Mr. Pasquale Scrocca, a landscape contractor in Québec, was found guilty of criminal negligence causing death with respect to a workplace incident resulting in the death of his employee, Mr. Aniello Boccanfuso. The judgment, R. c. Scrocca (2010 QCCQ 8218), marks the first trial decision examining the OHS criminal negligence provisions under the Criminal Code.

In 2004, Bill C-45 (also known as the “Westray Bill”) amended the Criminal Code imposing an OHS duty on individuals, organizations and their decision-makers across Canada. Bill C-45, among other changes, established OHS negligence as a criminal offence. After a significant dormant period, there have recently been several instances of OHS criminal negligence charges being laid against individuals and corporations across Canada - the most publicized being those laid in connection with the deaths of four workers who fell from a faulty swing stage on Christmas Eve 2009.

Prior to the Québec decision, no other OHS criminal negligence case had proceeded to trial. The employee, in this case, was killed when a backhoe, driven by his employer, failed to break and pinned him against a wall. At the time of the incident, the backhoe was being used to move soil as part of a landscaping job at a commercial building.

The court heard evidence about the mechanical fitness of the backhoe from expert witnesses who examined the machinery and from Mr. Scrocca, himself. The machinery in question was purchased in 1976 and had not undergone any regular maintenance since that time. The mechanical inspection after the incident found that the machine had absolutely no braking capacity in the front two wheels, no brake fluid in the reservoir, and an all-over braking capacity of less than 30%. The mechanical inspection also uncovered 14 additional major issues with the machine including the fact that the horn, brake lights, parking brake, and brake pressure gauge were not functional. The defendant admitted that a certified mechanic had not inspected the backhoe for at least five years and that he had failed to check the brake fluid in the previous year because the reservoir cap was broken.

The defendant advised the court that he did not contest the mechanical faults of the backhoe, but that he did not have the requisite mens rea, or intent, required to be found guilty of criminal negligence. The defendant argued that he was not aware of the braking issue because he had not witnessed any leaking fluid, nor did he notice reduced braking capacity in the time leading up to the accident. The defendant also argued that at the time of the accident, there were no regulations in place in the province of Québec requiring regularly scheduled maintenance for heavy equipment.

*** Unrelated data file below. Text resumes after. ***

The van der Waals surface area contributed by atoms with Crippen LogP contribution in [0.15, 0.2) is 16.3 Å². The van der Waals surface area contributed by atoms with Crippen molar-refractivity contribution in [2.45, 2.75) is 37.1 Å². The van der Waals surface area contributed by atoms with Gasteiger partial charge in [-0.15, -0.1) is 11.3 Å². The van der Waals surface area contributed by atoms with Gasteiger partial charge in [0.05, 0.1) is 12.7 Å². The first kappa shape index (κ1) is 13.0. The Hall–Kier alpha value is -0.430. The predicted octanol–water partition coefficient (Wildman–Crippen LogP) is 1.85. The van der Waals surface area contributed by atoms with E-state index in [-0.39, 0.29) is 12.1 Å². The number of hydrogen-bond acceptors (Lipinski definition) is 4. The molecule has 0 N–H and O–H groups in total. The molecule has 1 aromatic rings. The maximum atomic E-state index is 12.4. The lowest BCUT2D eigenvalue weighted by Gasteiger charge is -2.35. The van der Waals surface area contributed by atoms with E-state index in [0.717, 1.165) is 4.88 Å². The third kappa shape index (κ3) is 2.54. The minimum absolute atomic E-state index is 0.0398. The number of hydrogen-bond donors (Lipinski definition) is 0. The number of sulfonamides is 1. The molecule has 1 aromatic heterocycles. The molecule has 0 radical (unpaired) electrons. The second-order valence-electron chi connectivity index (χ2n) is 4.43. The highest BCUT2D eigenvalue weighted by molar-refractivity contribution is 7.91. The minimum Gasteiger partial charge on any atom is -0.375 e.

The court held that the intentions of Mr. Scrocca had no place in the analysis. The court explained that in criminal negligence cases there does not have to be a positive intention for the result of the act.

The court found that there was a clear breach of the duty of care imposed on an employer under s.217.1 of the Code – the duty to take reasonable steps to prevent bodily harm to a worker. As the owner of the vehicle, Mr. Scrocca had a duty to ensure that the vehicle was maintained in a safe condition. The backhoe had been used for 30 years with essentially no mechanical maintenance. The court found that in failing to maintain the vehicle, the defendant placed himself in a position where he could not be sure of its mechanical fitness. As a result, he would not know the risks associated with its use, which recklessly put the lives and safety of his workers in danger.

The court held that the defendant’s argument, that that machine was brought to a certified mechanic when there was a major problem, was not sufficient to meet the duty. Furthermore, the court held that the defendant’s reasons for his failure to perform regular maintenance on the backhoe, that is, that he did not observe any issues with the vehicle, was indefensible and unacceptable - a prudent person would make sure that the equipment was looked over at least annually and would not fail to check the break fluid just because the valve was broken.

After a joint submission from the Crown and the Defendant on sentence, the Court imposed a conditional sentence of imprisonment of two years less a day. The sentence will be served in the community with conditions, including a curfew.

This case is the first trial decision under the Bill C-45 and serves to remind employers, supervisors, officers and directors that the OHS criminal negligence provisions carry a real risk of accountability.

Employers must be aware that neglect of OHS duties can lead to unlimited fines for the corporation and possible fines and jail time for individuals. Organizations must be proactive in assessing and managing workplace risk. Unfortunately, organizations and their senior officers will have to continue to wait for guidance from the court with respect to their duties and responsibilities under these provisions.